'Kimono' showdown stokes anti-Japanese prejudice in China

A graduation ceremony at Wuhan University on June 22.

Beijing (CNN)A video of university security guards attacking a man wearing a "kimono" last Sunday has gone viral in China, stirring heated debate online over the country's easily stoked anti-Japanese sentiment.

The widely circulated short clip shows a group of uniformed guards surrounding two young men and stopping them from entering Wuhan University, whose Japanese cherry blossom gardens have become a top tourist draw each spring. One man, clad in a Japanese kimono-style dress, is shown being violently pushed to the ground, while his friend is restrained in a choke-hold by another guard before collapsing.
As the video quickly spread online, local news media picked up the story Monday and interviewed the man in the "kimono," who identified himself as a college student from northeastern China visiting Wuhan to view the city's famous cherry blossoms.
    The man, who declined to be named, told Shangyou News that he was a fan of traditional Chinese culture and was actually wearing "tangzhuang" -- a type of garment that originated during the 7th Century Tang dynasty in ancient China and is believed by many to have provided the inspiration for the kimono, the full-length Japanese robe.
    Acknowledging he may have become agitated after being stopped at the gate for his attire, he insisted that the guards overreacted with physical violence.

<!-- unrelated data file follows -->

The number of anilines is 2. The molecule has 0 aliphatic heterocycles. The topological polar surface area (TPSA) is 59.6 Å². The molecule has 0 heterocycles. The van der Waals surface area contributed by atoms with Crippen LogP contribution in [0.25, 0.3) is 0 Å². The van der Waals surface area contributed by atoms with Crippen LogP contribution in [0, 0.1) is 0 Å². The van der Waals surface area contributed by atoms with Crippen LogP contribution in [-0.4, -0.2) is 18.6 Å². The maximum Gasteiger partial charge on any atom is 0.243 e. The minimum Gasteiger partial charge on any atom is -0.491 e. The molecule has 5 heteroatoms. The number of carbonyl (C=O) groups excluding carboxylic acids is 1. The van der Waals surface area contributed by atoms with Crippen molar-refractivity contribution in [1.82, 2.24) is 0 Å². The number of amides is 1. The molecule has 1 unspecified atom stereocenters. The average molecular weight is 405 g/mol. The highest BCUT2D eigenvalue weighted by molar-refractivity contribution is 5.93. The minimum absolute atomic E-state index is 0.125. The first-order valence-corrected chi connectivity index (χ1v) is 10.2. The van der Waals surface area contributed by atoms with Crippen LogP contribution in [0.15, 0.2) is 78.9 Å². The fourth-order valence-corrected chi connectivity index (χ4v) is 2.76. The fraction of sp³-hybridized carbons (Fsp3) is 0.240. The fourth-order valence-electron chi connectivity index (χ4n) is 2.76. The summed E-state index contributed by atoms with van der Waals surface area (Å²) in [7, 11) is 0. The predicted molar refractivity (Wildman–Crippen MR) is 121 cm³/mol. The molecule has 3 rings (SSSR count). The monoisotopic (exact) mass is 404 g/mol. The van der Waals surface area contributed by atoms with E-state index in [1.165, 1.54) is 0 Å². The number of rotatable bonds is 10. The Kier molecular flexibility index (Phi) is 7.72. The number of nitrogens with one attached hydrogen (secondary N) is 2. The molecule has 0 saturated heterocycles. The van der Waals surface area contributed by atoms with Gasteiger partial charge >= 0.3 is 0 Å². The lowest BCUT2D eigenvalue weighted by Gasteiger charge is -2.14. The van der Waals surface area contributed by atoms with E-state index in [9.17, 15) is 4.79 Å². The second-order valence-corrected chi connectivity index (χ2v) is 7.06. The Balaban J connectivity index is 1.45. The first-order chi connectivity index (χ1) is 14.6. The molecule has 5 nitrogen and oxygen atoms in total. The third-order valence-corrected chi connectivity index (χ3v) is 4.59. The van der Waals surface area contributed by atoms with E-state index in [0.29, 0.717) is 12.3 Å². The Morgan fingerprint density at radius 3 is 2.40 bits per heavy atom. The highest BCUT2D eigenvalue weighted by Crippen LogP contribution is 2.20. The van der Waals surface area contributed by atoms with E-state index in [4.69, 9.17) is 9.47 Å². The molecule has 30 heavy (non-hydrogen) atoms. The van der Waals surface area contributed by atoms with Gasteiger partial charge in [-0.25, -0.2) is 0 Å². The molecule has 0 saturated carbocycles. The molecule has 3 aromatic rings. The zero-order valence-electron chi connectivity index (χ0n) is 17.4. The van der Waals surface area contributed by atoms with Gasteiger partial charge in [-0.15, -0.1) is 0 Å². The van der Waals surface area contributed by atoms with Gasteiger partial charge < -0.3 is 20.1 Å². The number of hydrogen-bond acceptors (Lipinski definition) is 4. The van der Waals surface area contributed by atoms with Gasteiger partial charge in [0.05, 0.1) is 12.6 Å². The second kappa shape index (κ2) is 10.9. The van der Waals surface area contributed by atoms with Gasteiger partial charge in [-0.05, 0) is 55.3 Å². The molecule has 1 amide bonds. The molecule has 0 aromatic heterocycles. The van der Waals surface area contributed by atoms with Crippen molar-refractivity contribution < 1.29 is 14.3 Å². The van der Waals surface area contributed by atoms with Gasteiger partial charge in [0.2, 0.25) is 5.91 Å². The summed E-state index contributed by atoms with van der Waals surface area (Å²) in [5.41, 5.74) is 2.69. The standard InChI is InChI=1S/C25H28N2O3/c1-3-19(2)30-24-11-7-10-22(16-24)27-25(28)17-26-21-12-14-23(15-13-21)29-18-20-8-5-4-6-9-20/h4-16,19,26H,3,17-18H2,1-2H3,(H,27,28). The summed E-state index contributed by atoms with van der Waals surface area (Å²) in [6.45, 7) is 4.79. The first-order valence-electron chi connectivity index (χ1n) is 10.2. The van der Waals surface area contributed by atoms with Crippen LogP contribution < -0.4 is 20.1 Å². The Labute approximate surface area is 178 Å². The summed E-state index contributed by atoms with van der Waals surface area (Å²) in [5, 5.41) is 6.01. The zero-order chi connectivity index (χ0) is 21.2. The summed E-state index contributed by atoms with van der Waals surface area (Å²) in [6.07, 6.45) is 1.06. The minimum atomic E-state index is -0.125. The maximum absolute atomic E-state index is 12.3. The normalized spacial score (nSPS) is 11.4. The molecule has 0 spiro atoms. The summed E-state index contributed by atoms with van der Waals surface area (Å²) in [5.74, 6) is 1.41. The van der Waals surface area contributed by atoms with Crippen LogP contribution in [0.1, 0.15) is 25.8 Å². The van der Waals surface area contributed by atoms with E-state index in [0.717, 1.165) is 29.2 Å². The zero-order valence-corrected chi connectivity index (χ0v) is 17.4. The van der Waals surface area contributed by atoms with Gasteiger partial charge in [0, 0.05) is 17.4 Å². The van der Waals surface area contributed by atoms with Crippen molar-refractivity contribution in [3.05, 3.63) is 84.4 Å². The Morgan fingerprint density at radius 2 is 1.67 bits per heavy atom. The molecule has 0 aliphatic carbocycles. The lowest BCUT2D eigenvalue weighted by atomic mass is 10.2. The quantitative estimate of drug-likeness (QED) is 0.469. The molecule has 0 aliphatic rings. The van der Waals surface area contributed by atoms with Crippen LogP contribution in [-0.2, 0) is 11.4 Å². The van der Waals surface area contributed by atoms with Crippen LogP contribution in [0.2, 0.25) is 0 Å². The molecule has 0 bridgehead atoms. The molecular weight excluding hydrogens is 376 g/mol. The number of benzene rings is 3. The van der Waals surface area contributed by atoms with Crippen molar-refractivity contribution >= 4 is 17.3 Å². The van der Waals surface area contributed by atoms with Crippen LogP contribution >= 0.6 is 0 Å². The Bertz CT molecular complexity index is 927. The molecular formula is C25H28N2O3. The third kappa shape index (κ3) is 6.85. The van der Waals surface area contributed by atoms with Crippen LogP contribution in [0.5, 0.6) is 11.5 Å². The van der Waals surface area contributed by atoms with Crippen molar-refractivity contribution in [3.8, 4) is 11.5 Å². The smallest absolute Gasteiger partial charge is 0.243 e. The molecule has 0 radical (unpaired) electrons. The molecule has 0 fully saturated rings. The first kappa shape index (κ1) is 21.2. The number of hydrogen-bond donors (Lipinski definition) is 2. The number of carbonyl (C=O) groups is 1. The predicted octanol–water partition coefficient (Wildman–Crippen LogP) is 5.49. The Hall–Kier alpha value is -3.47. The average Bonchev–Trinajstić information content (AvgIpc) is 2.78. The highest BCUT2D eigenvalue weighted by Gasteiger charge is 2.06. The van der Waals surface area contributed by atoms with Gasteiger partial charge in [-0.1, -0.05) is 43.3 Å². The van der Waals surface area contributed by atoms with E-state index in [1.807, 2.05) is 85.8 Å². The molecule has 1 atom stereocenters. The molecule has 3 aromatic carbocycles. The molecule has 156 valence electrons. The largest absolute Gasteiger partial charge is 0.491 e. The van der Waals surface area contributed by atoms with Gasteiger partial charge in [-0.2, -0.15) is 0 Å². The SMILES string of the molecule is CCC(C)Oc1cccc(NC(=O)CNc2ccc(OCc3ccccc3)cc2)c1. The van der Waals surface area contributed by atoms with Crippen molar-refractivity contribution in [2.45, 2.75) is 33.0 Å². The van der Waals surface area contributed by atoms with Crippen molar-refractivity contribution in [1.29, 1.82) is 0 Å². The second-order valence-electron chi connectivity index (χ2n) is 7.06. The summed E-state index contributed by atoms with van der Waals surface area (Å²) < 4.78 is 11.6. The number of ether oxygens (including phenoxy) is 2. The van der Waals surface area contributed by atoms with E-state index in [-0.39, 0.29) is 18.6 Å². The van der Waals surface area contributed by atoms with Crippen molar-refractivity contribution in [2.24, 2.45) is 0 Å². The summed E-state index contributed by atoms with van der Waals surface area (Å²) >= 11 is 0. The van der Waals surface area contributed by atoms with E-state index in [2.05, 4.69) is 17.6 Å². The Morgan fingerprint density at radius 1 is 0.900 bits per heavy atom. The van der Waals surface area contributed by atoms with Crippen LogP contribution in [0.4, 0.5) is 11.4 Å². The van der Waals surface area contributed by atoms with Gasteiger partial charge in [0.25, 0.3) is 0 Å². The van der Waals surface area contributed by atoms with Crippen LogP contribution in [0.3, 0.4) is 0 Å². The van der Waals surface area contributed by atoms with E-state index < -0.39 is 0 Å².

"I'm patriotic and didn't wear a kimono," he was quoted as saying. "I'm Chinese and the guards are also Chinese. Chinese shouldn't beat up fellow Chinese."
    He said that he would think twice about wearing clothes that "may cause misunderstandings" in public in the future, adding that he now just wanted to return home and leave all the controversy behind.
    However, many commentators see the guards' actions at the scene as rooted in the historical animosity between China and Japan, dating back to the early 20th Century during the Japanese imperial army's occupation of China.
    For decades, Japan's wartime atrocities -- such as the 1937 Nanking Massacre that China says saw the killing of some 300,000 soldiers and civilians in six weeks -- have been central to the ruling Chinese Communist Party's program of patriotic education.